A team of researchers from two American universities (Harvard University and University of South Carolina) studied sharkskin and, in the process, demonstrated a new, bioinspired structure that could improve the aerodynamic performance of planes, wind turbines, drones, and cars. The research was published in the Journal of the Royal Society Interface.
“Airfoils are a primary component of all aerial devices”, said August Domel, a Ph.D. student at Harvard’s Graduate School of Arts and Sciences and co-first author of the paper. “We wanted to test these structures on airfoils as a way of measuring their effect on lift and drag for applications in the design of various aerial devices such as drones, airplanes, and wind turbines.”
The object of the study was Mako, the fastest shark in the ocean. They can reach speeds of about 95 km / h, making them almost as fast as the gaffers. This is impressive, especially because of the resistance that water opposes makes it harder to advance.
The scientists scanned the scales and then printed some similar 3D. They were glued to aerodynamic profiles, sections made through the wings of planes. Researchers noticed a significant improvement in the load bearing strength of these printed materials. They functioned as vortex generators for planes that improved flight. Thus, the ratio of the two principles of aerodynamics, harness, and resistance to the motion was 323% better when using shark-inspired technology.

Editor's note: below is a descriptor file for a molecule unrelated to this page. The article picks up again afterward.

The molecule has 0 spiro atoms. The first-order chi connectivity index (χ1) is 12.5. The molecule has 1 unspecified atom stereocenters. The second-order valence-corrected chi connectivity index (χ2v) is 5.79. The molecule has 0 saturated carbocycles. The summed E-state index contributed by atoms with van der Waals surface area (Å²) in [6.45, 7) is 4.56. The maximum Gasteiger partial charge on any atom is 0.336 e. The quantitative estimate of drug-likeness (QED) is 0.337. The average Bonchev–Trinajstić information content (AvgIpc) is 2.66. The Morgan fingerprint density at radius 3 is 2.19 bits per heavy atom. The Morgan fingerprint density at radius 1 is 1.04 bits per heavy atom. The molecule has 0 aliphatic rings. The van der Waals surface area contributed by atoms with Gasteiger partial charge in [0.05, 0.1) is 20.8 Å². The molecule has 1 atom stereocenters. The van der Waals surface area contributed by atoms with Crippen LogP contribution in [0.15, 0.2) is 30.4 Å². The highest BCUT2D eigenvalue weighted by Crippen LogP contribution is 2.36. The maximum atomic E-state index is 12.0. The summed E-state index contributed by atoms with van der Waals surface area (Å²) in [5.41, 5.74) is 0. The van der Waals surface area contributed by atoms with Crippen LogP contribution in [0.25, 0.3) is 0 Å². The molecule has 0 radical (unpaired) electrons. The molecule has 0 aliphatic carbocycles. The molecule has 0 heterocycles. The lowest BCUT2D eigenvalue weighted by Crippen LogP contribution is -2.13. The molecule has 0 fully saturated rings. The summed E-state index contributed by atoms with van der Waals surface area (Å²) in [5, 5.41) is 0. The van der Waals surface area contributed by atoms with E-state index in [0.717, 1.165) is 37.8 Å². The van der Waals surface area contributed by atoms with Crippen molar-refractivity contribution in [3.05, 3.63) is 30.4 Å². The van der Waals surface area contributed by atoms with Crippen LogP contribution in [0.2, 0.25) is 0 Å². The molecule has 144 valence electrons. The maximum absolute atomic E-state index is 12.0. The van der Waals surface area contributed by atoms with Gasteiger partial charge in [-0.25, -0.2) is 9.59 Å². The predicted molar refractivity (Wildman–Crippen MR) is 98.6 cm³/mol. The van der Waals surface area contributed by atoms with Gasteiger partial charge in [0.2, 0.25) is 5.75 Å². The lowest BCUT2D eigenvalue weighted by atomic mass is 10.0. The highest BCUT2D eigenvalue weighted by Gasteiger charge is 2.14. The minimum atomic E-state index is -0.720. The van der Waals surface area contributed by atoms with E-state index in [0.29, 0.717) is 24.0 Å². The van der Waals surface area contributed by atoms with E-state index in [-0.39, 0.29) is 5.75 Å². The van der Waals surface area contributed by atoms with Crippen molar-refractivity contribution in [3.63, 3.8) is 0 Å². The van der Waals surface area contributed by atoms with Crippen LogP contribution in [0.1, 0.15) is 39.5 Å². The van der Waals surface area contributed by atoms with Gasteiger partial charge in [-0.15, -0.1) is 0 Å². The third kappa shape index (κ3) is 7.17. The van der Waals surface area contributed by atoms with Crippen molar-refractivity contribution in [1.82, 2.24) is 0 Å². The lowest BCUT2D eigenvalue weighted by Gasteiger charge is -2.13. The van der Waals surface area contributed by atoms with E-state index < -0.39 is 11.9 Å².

“The skin of sharks is covered by thousands and thousands of small scales, or denticles, which vary in shape and size around the body”, said George Lauder, the Henry Bryant Bigelow Professor of Ichthyology and professor of biology in the Department of Organismic and Evolutionary Biology, a co-author of the research. “We know a lot about the structure of these denticles — which are very similar to human teeth — but the function has been debated.”
The researchers tested 20 different configurations of denticle sizes, rows, and row positions on airfoils inside a water flow tank. They found that in addition to reducing drag, the denticle-shaped structures significantly increased lift, acting as high-powered, low-profile vortex generators.
The Harvard Office of Technology Development has protected the intellectual property relating to this project and is exploring commercialization opportunities.
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